Dan Pohl and his daughter Jessie, Moundridge, decided to do something new together: publish a book.

Jessie and Dan Pohl with copies of Autochthonous: Found in Place, poetry by Dan with illustrations by JessieJessie and Dan Pohl with copies of Autochthonous: Found in Place, poetry by Dan with illustrations by Jessie

Dan has taught at Hutchinson Community College for 31 years, and has been writing poetry for more than a decade. Jessie is a junior art major at Bethel.

At the beginning of this year, Dan saw his first book-length poetry manuscript come off the press as Autochthonous: Found in Place, with pen-and-India-ink drawing illustrations by Jessie.

I’ve been writing poetry for 12 years ago, off and on, here and there, Dan says. [More recently], I started writing seriously, as in constantly.

Although he had produced a couple of chapbooks, It took this long to gain enough courage to publish something [with a press]. The hardest thing for a writer is to put your stuff out there.

Two years ago, he approached Kevin Rabas, instructor of creative writing at Emporia State University, and Larry McGurn, who are both associated with Washburn University’s Woodley Press.

The Topeka-based press is devoted to exposing individuals everywhere to the work of talented Kansas writers.

Dan found out his manuscript had been accepted just after Jessie completed her freshman year at Bethel.

Jessie had started studying art and bringing home pictures, Dan remembers. We started framing Jessie’s art. Realizing he’d need an illustrator for his book, we began putting two and two together, he says.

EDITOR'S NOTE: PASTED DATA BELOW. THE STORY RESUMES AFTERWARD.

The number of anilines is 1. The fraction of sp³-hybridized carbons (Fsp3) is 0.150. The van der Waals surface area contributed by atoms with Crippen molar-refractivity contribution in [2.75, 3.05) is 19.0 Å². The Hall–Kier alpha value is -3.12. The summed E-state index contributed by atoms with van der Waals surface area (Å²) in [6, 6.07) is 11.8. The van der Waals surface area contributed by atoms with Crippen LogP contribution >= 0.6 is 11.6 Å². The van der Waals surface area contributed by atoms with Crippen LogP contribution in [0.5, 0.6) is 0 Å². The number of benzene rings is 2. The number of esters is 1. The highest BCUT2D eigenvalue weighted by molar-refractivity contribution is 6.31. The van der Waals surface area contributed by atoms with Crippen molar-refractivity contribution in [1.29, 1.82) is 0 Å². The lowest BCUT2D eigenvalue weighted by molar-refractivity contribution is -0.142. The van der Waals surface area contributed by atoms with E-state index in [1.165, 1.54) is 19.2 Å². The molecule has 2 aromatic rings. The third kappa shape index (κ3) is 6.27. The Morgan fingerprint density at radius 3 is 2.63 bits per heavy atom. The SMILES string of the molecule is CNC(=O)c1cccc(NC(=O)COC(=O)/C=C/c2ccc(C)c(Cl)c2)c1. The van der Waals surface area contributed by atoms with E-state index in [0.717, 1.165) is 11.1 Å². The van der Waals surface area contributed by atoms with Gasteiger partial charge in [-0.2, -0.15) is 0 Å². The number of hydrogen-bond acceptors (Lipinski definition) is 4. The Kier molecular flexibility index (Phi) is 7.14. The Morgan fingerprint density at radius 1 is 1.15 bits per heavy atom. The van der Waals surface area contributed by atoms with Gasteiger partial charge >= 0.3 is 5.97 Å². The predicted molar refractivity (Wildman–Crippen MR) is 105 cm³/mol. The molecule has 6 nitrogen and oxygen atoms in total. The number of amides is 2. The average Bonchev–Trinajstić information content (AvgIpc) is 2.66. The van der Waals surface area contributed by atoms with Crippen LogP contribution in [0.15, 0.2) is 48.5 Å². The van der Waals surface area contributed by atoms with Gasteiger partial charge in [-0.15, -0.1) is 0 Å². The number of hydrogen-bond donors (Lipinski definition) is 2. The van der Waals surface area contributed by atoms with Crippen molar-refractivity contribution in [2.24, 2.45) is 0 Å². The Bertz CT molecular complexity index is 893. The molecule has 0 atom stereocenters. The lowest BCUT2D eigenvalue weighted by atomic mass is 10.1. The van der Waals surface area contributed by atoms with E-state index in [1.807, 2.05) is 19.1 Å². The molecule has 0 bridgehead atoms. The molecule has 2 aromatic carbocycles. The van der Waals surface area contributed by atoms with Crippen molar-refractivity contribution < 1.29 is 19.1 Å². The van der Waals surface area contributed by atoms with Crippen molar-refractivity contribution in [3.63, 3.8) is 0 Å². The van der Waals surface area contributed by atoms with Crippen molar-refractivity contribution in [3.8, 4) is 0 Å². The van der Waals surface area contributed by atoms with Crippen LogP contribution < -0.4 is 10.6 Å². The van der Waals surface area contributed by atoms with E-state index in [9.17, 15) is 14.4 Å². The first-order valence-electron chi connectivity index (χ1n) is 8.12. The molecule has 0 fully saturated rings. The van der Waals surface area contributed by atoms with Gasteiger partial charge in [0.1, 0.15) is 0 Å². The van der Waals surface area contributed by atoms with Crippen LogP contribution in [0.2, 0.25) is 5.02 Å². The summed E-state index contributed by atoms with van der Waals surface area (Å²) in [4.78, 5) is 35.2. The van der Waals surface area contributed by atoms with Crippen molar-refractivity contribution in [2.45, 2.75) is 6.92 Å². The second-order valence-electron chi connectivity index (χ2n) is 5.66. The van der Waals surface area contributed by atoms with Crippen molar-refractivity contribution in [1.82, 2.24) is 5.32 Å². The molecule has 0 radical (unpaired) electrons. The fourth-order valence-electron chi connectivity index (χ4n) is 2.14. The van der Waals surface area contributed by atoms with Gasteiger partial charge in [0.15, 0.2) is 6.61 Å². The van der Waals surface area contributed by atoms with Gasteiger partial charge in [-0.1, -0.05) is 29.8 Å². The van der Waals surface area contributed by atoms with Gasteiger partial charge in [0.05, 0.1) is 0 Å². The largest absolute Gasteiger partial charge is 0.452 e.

'Cat and dog,' pen-and-ink drawing by Jessie Pohl, from Autochthonous,  poetry by Dan Pohl Cat and dog, pen-and-ink drawing by Jessie Pohl, from Autochthonous, poetry by Dan Pohl

He just asked me if I wanted to do it, and I said yes, Jessie says. He’d choose a poem he wanted illustrated and describe it for me. I’d show him something or I’d give him different ideas and we’d talk about it. Then I’d try to incorporate that as much as possible.

This was Jessie’s first try at book illustration, and it required some different artistic discipline. We’d have to decide how they were going to set the art on the page: horizontal or vertical. We’d have to size the drawings to fit.

The art I do on my own is more surrealist, she continues. But I have a love for pen-and-ink work. And I’d like to be well-rounded [as an artist]. So I thought, this could be a good experience.

And it was. I did enjoy it. It tests your limits—you’re a surrealist and your dad says, ‘Draw a cat and a dog.’ It was different to try to do something ‘on order.’

I’d ask something like, Can you draw an Indian shaman raising his hands up to the sky? Dan says. Her image was even better than what I’d imagined.

It’s been fun to see Jessie’s excitement about this collaboration with her father, says Rachel Epp Buller ’96, assistant professor of art. As her professor, I’m also glad to see that she’s been able to push herself into new subject matter. Who knows what future doors this could open for her down the line?

[Dad and I] know how to talk to each other, to be patient with each other, Jessie says. To see these two things, writing and drawing, becoming something that wasn’t in the world [before]—that’s a wonderful process to watch.

I trust her to know that [the book is] going out to people who want to be entertained, to enjoy it, Dan says. It’s like families who sing—you just get a better harmony.

The book’s title, Autochthonous: Found in Place, comes from an item Dan ran across in a science magazine. It is a geological term that means … that a species or a singular rock formation is found only in that one particular spot on earth.

That’s exactly what this book’s about—the people and places of Kansas and the things we do here, Dan says.

He has enough poems for a second book, Unpaved Roads, which he and Jessie are already in the process of planning.

Autochthonous: Found in Place can be ordered from Woodley Press or amazon.com.